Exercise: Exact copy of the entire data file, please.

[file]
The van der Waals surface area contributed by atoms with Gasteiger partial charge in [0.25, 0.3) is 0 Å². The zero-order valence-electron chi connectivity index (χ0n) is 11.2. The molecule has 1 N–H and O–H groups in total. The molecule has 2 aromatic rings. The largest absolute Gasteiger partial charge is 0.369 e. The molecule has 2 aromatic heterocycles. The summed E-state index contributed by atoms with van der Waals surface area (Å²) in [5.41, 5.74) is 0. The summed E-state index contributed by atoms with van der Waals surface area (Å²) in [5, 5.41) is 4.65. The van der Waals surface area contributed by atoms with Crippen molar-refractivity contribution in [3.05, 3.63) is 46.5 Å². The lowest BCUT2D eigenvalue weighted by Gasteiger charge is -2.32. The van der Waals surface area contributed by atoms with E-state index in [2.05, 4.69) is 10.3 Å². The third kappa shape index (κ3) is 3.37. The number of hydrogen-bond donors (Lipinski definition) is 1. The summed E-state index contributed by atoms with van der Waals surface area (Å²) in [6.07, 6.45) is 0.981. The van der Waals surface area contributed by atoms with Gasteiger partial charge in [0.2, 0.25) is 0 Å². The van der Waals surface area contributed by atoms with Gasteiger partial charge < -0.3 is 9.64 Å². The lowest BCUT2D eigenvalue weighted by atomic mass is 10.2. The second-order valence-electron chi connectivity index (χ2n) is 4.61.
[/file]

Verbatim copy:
The van der Waals surface area contributed by atoms with Gasteiger partial charge in [0.25, 0.3) is 0 Å². The zero-order valence-electron chi connectivity index (χ0n) is 11.2. The molecule has 1 N–H and O–H groups in total. The molecule has 2 aromatic rings. The largest absolute Gasteiger partial charge is 0.369 e. The molecule has 2 aromatic heterocycles. The summed E-state index contributed by atoms with van der Waals surface area (Å²) in [5.41, 5.74) is 0. The summed E-state index contributed by atoms with van der Waals surface area (Å²) in [5, 5.41) is 4.65. The van der Waals surface area contributed by atoms with Crippen molar-refractivity contribution in [3.05, 3.63) is 46.5 Å². The lowest BCUT2D eigenvalue weighted by Gasteiger charge is -2.32. The van der Waals surface area contributed by atoms with E-state index in [2.05, 4.69) is 10.3 Å². The third kappa shape index (κ3) is 3.37. The number of hydrogen-bond donors (Lipinski definition) is 1. The summed E-state index contributed by atoms with van der Waals surface area (Å²) in [6.07, 6.45) is 0.981. The van der Waals surface area contributed by atoms with Gasteiger partial charge in [0.2, 0.25) is 0 Å². The van der Waals surface area contributed by atoms with Gasteiger partial charge < -0.3 is 9.64 Å². The lowest BCUT2D eigenvalue weighted by atomic mass is 10.2. The second-order valence-electron chi connectivity index (χ2n) is 4.61.